Starting Your Own Fruit Trees Written by Thomas Leo Ogren
*Note: This article first appeared in Grandiflora Magazine.
Starting Your Own Fruit Trees
Thomas Ogren I flat out love growing fruit trees and have been crazy about them all my life. Or at least, as much of my life as I can remember. Actually, very first thing I can clearly recall involved fruit trees. I was about three, possibly four years old. It was a warm, lazy spring weekend and my older sisters were gone somewhere with my mom, but my dad was home, working in garage. I wasnít allowed to cross street by myself, but down block, across street, was a beautiful pineapple guava tree growing in middle of some grouchy old manís lawn. The tree had a huge crop of large, green, totally delicious fruit, but owner wouldnít let any of us kids pick guavas from his tree, much less climb it. He claimed that we would break branches. He would however let us have fruit that fell on ground, but these guavas were generally too soft and mushy. That day I walked down street by all by myself, seeing no adults or even any other kids around. I looked at that tree and dashed across street. The old man was nowhere around and I climbed up his guava tree and started stuffing big, fat guavas in all my pockets. I picked as many as my pockets could hold and climbing back down I did indeed break a few small branches. Looking both ways (of course!) I ran back across street with my loot. Back at home I found my dad still in garage and I showed him my stash, expecting him to yell at me for crossing street. But dad never did make connection and thus my first episode of crime was all in all, a total success. Some fifty years later I now have five guava trees growing in my own yard, all grown from seed. I also have many other fruit trees, all of them homegrown ones.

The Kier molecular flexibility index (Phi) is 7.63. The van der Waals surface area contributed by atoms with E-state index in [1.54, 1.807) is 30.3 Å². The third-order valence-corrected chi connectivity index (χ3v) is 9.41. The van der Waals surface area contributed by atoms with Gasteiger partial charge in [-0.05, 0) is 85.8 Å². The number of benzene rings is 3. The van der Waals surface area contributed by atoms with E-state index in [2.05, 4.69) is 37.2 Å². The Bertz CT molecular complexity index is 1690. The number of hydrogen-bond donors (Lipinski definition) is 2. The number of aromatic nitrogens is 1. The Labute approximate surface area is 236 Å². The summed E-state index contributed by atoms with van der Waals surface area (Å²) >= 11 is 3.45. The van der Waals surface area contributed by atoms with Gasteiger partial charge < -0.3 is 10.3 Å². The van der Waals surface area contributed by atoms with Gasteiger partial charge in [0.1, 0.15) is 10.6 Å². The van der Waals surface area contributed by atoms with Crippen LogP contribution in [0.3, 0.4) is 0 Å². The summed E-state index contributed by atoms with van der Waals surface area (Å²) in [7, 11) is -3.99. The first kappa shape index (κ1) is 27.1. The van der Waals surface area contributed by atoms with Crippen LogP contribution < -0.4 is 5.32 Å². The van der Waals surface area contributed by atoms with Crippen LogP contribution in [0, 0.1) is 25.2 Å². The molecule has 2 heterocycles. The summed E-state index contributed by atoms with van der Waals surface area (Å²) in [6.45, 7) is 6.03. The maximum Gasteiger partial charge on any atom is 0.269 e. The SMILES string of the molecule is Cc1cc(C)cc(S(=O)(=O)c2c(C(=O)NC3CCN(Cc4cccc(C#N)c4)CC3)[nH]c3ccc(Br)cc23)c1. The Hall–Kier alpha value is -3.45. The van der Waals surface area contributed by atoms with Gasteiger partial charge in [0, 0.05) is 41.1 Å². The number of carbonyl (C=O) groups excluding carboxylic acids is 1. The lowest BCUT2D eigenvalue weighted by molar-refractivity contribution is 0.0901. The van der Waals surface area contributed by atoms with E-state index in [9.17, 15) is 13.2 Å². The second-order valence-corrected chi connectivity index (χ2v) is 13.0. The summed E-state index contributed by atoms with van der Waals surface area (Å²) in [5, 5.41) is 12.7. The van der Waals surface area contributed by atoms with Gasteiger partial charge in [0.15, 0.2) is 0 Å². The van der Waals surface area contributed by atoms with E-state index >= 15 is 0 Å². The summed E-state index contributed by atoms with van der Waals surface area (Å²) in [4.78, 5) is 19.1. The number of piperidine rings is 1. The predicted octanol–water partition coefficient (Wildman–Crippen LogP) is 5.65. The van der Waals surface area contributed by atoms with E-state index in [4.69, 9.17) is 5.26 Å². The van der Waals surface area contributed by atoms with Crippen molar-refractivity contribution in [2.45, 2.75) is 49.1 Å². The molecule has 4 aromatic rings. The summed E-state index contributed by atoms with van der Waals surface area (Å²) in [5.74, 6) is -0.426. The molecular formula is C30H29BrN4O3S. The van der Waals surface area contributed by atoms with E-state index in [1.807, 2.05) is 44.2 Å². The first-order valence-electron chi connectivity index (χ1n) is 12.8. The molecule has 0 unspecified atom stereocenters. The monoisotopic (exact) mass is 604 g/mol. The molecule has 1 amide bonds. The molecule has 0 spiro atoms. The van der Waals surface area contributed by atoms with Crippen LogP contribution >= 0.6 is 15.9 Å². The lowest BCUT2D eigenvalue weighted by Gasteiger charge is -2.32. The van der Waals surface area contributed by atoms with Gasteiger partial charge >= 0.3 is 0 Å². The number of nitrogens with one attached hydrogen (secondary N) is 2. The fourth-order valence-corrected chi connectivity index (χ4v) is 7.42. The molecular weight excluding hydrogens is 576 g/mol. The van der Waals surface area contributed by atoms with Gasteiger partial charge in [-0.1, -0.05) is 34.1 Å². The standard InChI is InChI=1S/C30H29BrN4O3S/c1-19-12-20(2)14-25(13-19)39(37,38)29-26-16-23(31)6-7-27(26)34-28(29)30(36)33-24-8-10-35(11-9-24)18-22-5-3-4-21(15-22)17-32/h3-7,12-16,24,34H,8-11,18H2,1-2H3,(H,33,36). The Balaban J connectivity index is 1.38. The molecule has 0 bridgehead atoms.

Fruit From Cuttings Some fruit is so easy to propagate I always wonder why everyone doesnít try it. Grapes, figs, mulberries, and pomegranates are all easy to grow from directly-stuck cuttings. I cut off a piece of dormant wood, 12-18 inches long, and I bury almost all of it in ground where I want it to grow. I leave at least one good bud above ground. Sometimes to insure a better take, Iíll stick five or six such cuttings in same spot. If they all grow, then next winter I dig up extra ones and give them to friends. I use cutting wood that grew last year and find that wood that is about pencil thickness or somewhat thicker roots best. I recently accidentally discovered a way to get plum wood to root for me. I used a long whip of plum branch (dormant wood) as a stake in a one gallon pot of some fancy gold heart ivy. To my surprise plum wood rooted and started to grow next spring. I now do this on purpose, using plum wood that is from last yearís vigorous growth. I select plum whips 2 to 3 foot long, with no branching on them, and stick each one all way down into center of a gallon pot of some well-rooted perennial flowers or herbs. A surprising number of these plums grow, and since they are "on their own root,Ē they donít need to be budded or grafted. Try it.